"A single liter of oil has an amount of energy equivalent to a human performing hard labor for hundreds of hours ... We even “eat” oil: The energy inputs that undergird industrial agriculture, including synthetic pesticides, largely come from oil. By some estimates, our food system uses more than seven calories of energy for every calorie of food consumed ... The first oil to be found and produced was, naturally, the easiest to extract and therefore the cheapest; it also happened to be of superior quality, generally offering a net energy ratio of well over 25:1. Worldwide discoveries of this “conventional” oil peaked in the 1960s, however, and worldwide production has flattened over the last decade, despite record-high prices. It is widely accepted that the age of “easy” oil is coming to a close. Society is turning toward deepwater offshore oil, tar sands, oil shales, and other more challenging resources to meet ever-growing global demand for oil ... As terrestrial reserves are depleted and drilling technology improves, offshore production is expected to increase ... [D]eepwater drilling inherently has a lower net energy ratio than conventional oil production on land ... The enormous technical complications of unconventional oil suggest that it will be extremely challenging to ramp up their production to fully replace declining conventional oil resources at the scale and rate needed ... Whether the current boom in hydraulic fracturing (“fracking”) for shale gas is a short-lived bubble or a natural gas revolution, it threatens to increase pollution, destroy habitat, and keep [the world] hooked on a “bridge fuel” to nowhere ... Moreover, our massive globalized economy perches atop a century’s worth of physical infrastructure that was built to run on fossil fuels ... Perhaps the most worrisome aspect of emerging technologies is the hope they instill in us that technology can ultimately defeat all environmental limits, allowing economic and population growth to continue exponentially, indefinitely. In a finite world, that is a false hope."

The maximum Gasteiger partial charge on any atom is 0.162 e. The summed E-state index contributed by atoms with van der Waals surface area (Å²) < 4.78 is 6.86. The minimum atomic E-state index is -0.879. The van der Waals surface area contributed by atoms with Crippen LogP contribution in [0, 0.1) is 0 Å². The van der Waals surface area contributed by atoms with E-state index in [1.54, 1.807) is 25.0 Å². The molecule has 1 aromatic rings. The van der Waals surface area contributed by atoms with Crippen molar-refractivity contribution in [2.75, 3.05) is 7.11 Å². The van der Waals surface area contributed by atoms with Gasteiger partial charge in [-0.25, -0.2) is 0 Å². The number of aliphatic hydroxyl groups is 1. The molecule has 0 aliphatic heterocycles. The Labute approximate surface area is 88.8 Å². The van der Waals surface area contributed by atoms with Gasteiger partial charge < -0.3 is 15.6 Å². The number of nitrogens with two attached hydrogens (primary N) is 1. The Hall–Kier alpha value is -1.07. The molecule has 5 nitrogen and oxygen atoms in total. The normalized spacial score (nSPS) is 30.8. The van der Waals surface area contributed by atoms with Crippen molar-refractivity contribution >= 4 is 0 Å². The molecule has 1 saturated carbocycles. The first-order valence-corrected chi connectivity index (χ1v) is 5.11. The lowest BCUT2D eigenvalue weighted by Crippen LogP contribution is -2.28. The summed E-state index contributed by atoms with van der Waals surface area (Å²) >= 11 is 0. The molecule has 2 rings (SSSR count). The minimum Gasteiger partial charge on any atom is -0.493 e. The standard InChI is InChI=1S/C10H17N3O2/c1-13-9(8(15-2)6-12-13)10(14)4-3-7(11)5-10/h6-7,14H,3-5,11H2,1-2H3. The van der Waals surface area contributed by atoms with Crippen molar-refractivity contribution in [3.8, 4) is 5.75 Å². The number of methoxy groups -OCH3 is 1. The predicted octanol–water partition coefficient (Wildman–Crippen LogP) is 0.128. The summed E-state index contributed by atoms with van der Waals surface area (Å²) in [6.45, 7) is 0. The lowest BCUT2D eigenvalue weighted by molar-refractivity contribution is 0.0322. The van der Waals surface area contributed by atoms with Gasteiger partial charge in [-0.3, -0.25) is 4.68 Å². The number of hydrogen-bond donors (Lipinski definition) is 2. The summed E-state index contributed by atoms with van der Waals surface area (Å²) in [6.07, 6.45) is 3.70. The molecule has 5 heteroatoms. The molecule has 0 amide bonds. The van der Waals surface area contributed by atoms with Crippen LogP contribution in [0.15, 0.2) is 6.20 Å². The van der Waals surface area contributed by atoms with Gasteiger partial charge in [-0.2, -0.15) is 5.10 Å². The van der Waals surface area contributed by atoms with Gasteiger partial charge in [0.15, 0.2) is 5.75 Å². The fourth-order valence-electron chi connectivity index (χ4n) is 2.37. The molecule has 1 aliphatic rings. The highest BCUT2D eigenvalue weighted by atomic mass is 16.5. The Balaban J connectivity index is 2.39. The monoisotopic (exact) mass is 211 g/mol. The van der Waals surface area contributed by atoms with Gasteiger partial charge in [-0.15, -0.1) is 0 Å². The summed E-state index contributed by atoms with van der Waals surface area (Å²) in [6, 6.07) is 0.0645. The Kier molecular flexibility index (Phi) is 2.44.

Zum Auszug aus dem Buch "The Energy Reader: Overdevelopment and the Delusion of Endless Growth" von Tom Butler, Daniel Lerch und George Wuerthner, erschienen beim Post Carbon Institute (23. April 2013) »